What are the trends that will shape the financial space in Nigeria in a few years to come?
I think that the concept of Embedded Finance will take root and grow/shape the Nigerian financial space in a short time from now. This would be evidenced in close partnerships between traditional banks, lenders and BaaS companies to enable merchants and “regular” entities like the distributors, cooperative societies, farmers’ associations etc to provide financial services to the last mile customer. This would improve financial literacy and bank more customers. The thinking is that the farmer who has been “acquired” by his association of farmers, would know to ask that entity for a loan to grow his farm. This entity knows him and his operations intimately enough to offer him this facility. The same can happen with the distributor who acquires his retailers and offers them banking services. What would now begin to happen is that last mile customers are becoming more banked, where they are now incentivised to save their funds within the banking system in order to create transaction trails that make them eligible for credit facilities to grow their businesses and take care of pressing needs.
I also think that we will also begin to see simplified and more secure payment methods as people continue to embrace “pay with transfer”. Data already shows that people are gravitating toward this mode of payment and the failure rate of card transactions is not making it harder. In the future, the relevance of card payments would be minimized, thereby reducing the associated fraud incidences accompanied by card payments.
In what way would you say that technology is impacting the financial sector in Nigeria?
With a mobile network coverage of 99% and data from the 2019 Jumia report on Nigeria that shows that 87% of Nigerians are mobile network subscribers, it means that technology, when properly directed, can be the tool to reach the unbanked and educate the underbaked.
The rise and proliferation of technology startups in the finance space is the first glaring way that we see technology impacting the finance sector in Nigeria. The prevalence of technology has made it possible for enterprising Nigerians to build solutions that can change people’s lives. These ventures have over the years attracted billions of dollars worth of capital into the country, provided employment to thousands of people and in 2021, technology startups contributed about 10% of Nigeria’s GDP.  These technology-driven companies are building and shipping solutions targeted at the unbanked and underbanked in the country and making them available on progressive web apps, downloadable apps, USSD and POS machines. The chances that an individual in the remote village of Obagaji, Agatu where I come from (where there is no physical bank) with a mobile phone (any kind of mobile phone) is able to access a financial service today is very high and attributed to technology, driven by technology companies.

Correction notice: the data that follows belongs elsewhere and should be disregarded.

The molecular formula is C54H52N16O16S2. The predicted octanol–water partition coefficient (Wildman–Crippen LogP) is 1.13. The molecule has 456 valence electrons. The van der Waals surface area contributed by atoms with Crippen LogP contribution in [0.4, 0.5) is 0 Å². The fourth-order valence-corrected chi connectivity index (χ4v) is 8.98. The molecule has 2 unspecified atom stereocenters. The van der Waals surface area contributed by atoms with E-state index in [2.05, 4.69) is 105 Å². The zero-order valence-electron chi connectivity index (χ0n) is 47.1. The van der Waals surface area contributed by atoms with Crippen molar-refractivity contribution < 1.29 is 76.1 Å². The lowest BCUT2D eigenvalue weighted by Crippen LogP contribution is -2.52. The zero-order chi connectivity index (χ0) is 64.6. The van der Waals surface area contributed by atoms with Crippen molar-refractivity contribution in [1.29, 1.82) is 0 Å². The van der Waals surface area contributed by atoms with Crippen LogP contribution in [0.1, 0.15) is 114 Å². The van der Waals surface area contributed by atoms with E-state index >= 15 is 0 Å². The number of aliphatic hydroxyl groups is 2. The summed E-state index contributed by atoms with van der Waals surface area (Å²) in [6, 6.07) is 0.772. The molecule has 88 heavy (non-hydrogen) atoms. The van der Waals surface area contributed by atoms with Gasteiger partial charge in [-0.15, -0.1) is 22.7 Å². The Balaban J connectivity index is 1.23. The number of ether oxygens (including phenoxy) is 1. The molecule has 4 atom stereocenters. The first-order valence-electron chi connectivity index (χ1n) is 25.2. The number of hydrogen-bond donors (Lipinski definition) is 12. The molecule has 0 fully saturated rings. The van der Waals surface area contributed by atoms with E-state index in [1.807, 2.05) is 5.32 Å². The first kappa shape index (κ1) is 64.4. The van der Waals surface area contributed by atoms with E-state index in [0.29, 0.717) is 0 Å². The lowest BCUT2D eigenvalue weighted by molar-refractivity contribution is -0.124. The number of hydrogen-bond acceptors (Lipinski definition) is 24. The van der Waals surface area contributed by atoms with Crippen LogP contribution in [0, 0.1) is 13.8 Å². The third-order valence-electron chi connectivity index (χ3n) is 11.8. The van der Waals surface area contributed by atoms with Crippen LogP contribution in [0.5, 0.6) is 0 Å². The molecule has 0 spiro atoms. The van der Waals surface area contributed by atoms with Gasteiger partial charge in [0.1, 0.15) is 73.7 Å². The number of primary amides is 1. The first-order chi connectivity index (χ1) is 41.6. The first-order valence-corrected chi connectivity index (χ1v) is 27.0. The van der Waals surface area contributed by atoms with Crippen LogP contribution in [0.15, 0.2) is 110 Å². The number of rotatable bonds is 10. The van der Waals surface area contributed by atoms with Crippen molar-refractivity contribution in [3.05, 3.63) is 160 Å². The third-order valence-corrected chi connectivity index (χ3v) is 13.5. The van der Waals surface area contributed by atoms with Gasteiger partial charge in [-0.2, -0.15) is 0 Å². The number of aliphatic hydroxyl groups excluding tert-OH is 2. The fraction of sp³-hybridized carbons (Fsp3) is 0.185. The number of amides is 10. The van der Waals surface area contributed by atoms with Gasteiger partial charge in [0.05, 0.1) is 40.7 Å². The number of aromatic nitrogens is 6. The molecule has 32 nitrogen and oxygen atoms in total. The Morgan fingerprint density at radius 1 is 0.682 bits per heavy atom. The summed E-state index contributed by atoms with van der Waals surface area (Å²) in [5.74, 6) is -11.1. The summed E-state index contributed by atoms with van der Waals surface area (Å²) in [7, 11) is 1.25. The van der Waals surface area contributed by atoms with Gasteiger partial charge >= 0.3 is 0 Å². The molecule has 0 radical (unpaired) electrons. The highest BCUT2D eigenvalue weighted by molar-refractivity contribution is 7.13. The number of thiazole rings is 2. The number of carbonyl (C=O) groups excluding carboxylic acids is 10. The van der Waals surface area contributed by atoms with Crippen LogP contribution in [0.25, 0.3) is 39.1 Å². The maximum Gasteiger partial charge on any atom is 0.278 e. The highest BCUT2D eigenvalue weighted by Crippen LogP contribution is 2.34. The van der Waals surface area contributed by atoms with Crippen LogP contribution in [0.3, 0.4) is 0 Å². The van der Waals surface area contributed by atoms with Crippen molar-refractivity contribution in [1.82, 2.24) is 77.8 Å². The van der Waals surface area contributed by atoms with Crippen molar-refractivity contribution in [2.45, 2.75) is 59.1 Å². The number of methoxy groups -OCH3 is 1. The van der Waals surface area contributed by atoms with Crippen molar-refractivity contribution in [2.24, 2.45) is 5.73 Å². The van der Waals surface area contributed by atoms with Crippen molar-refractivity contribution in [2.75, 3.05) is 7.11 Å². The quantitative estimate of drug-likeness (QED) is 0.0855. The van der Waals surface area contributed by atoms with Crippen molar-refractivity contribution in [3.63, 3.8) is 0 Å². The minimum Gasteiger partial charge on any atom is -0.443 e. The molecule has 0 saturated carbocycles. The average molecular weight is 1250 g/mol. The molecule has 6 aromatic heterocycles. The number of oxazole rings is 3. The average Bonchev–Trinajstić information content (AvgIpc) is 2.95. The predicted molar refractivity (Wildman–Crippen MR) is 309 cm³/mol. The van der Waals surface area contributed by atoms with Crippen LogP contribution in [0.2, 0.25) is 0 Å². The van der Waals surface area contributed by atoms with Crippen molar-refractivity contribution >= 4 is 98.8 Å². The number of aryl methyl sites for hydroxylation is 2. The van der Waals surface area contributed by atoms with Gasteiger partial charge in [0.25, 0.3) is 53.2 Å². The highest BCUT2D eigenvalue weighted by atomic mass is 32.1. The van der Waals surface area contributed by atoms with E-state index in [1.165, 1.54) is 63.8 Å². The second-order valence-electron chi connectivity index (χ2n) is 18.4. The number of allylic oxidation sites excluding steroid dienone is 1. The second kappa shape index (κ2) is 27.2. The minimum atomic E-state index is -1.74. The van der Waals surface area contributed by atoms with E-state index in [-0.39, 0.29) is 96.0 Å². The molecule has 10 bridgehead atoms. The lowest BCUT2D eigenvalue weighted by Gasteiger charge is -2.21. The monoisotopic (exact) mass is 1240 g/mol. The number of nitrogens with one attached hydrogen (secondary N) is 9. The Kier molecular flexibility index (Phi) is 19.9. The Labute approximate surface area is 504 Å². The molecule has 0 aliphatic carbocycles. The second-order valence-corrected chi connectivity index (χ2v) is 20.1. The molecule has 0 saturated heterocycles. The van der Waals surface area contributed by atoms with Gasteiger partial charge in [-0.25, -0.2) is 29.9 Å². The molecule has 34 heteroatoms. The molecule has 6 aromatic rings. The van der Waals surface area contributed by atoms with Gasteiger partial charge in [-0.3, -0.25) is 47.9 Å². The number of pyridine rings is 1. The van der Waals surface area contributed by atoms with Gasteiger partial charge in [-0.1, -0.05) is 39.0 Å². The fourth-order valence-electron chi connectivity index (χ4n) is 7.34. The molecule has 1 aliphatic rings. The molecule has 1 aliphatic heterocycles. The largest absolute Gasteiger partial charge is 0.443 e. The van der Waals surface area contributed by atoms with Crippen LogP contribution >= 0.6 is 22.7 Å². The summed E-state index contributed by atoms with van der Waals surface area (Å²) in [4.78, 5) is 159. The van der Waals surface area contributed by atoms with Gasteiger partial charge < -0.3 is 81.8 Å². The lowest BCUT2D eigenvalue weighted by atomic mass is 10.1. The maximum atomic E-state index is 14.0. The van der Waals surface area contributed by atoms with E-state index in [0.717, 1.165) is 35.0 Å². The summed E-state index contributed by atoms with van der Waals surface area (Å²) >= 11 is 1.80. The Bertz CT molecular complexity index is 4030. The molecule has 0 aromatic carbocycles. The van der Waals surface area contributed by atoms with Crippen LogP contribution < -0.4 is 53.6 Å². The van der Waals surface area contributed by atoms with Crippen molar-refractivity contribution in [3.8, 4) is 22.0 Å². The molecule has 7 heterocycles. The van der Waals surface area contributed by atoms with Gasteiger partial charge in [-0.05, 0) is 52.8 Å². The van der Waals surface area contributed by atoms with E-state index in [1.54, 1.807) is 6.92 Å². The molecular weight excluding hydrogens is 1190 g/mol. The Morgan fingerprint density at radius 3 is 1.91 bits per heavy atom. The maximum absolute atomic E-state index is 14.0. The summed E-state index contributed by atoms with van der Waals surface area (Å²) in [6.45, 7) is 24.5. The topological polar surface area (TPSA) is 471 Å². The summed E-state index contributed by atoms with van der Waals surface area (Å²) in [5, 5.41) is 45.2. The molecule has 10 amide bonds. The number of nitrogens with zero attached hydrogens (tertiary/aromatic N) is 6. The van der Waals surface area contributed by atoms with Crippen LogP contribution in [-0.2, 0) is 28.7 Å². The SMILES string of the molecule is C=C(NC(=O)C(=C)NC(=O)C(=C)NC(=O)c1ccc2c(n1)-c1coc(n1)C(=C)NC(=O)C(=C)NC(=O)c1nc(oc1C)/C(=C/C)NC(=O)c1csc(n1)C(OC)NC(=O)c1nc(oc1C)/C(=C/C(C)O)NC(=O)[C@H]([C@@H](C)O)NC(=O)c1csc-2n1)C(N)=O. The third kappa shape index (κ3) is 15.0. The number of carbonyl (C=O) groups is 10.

Technology has made it possible for the regular person to have access to resources on financial instruments, concepts and data with which they can make informed decisions to improve their life conditions-everything is a google search away.
Digital banking versus the traditional banking system, do you think there will be a convergence?
Eventually, yes. While digital banking is the “now” and the future, traditional banks are here to stay and will need to come to a place (probably are in that place already) where they decide between fighting digital banks, competing against them or partnering with them. We are beginning to see partnerships in the US, Europe and even here in Nigeria between traditional banks and digital banks to birth the concept of Embedded Finance, which is a relatively new concept. We expect to see more of these in the future.
As head of operations at OnePipe, what excites you about working in a startup business in Nigeria?
The challenge of building new products and systems; the joy and feeling of satisfaction from being a part of birthing something that has the propensity to change lives and influence people and economies.
Give us one practical example of a business that gained from the successful solution that OnePipe has delivered to them?